12 Hassle-Free Travel Tips for the Best Away-from-Home, Being Out-and-About, Gluten-Free Travel Adventures
Traveling is no different, and even though you need to be gluten-free, traveling should not limit the adventures you’re looking forward to completing from your bucket list.
Here are a few pointers for hassle-free, gluten-free travel that may shorten your learning curve and, hopefully, will save you some time and trouble along the way.
- Plan ahead – Make lists and think about each part of your trip. Pre-research your destination, the waypoint stops, and the intersections you will make along your journey. Think about where you will eat and how you will eat along the way. Plan for airports, being on buses, planes, trains, cruise ships, and hotels. Also, plan for road trips and sightseeing once you arrive. Think about foods and snacks you might buy from convenience stores and grocery stores. Ask yourself what you need to do ahead of time to prepare for your special dietary needs. Plan for those hangry moments and what you might do if you get “gluten-ed” during your trip.
- Plan transit food – Always pack a variety of snacks, and travel with non-perishable backup foods. Things that travel well might include fresh fruit like apples, bananas, grapes, oranges, dried fruits, trail mix, nuts, protein bars, energy bites, GF crackers, cheese, popcorn, or vegetables like carrots and celery.
- Obtain a doctor’s note to show TSA staff that allows you to carry “medical foods” through security at the airport. This will allow you to pack and take foods that usually would be confiscated. Most airlines have volume restrictions on these items so contact your airline of choice ahead of time to review what is allowed as medical foods. Foods such as peanut butter, hummus, yogurt, protein shakes, smoothies, soups, etc., can be allowed, which would normally be considered liquids. In my personal experience, I have taken a cooler with ham, cheeses, meat sticks, pasta, and salads without any problem.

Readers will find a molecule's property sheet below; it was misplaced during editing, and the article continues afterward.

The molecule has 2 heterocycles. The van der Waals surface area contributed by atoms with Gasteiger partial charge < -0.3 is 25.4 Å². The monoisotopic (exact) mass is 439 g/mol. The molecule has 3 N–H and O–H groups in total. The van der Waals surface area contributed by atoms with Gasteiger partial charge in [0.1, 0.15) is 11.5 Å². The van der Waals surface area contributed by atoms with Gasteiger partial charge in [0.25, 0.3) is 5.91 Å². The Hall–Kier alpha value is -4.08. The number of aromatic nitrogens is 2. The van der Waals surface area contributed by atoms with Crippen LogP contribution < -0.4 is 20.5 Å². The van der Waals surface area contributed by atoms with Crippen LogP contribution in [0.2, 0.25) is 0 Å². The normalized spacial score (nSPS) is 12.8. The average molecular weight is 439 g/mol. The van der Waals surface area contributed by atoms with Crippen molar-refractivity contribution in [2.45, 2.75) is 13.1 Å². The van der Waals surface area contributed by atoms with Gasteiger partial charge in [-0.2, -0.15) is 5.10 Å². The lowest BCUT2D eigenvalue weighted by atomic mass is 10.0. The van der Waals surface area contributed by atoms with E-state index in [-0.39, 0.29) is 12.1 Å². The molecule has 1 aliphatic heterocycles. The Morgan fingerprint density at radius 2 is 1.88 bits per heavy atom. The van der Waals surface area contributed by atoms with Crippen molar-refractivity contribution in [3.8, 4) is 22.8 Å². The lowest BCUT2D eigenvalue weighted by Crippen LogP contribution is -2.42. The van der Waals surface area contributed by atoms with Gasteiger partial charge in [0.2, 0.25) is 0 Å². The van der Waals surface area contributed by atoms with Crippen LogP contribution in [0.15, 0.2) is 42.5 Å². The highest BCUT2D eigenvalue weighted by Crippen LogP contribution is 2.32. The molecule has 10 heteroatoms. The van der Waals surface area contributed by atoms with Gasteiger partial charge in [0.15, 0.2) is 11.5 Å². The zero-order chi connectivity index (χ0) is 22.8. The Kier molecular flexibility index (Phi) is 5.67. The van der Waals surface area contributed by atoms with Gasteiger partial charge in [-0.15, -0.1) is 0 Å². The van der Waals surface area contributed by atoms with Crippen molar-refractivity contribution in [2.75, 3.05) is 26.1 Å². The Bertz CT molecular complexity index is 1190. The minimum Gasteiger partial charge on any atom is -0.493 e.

- Arrange for GF airline meals – Request a gluten-free meal when you book your flight. Flights abroad and longer domestic flights will serve in-flight meals. Most airlines have gluten-free options. Confirm on check-in that your request has been recorded and will be onboard for you. ***A note of caution, when you receive your in-flight meal, don’t just dig in. You’ll likely be hungry, but take the time to talk with the flight attendant, ask questions to make sure you’re receiving the special meal you requested. Look over the meal you are given and check the tray’s packaging to make sure that the foods you receive are gluten-free.
- Check Customs restrictions – Many states and countries have border patrols and customs checks. Always check out what restrictions might be waiting at your destination. You don’t want to end up with a hefty fine just because you packed an apple in your bag for a snack.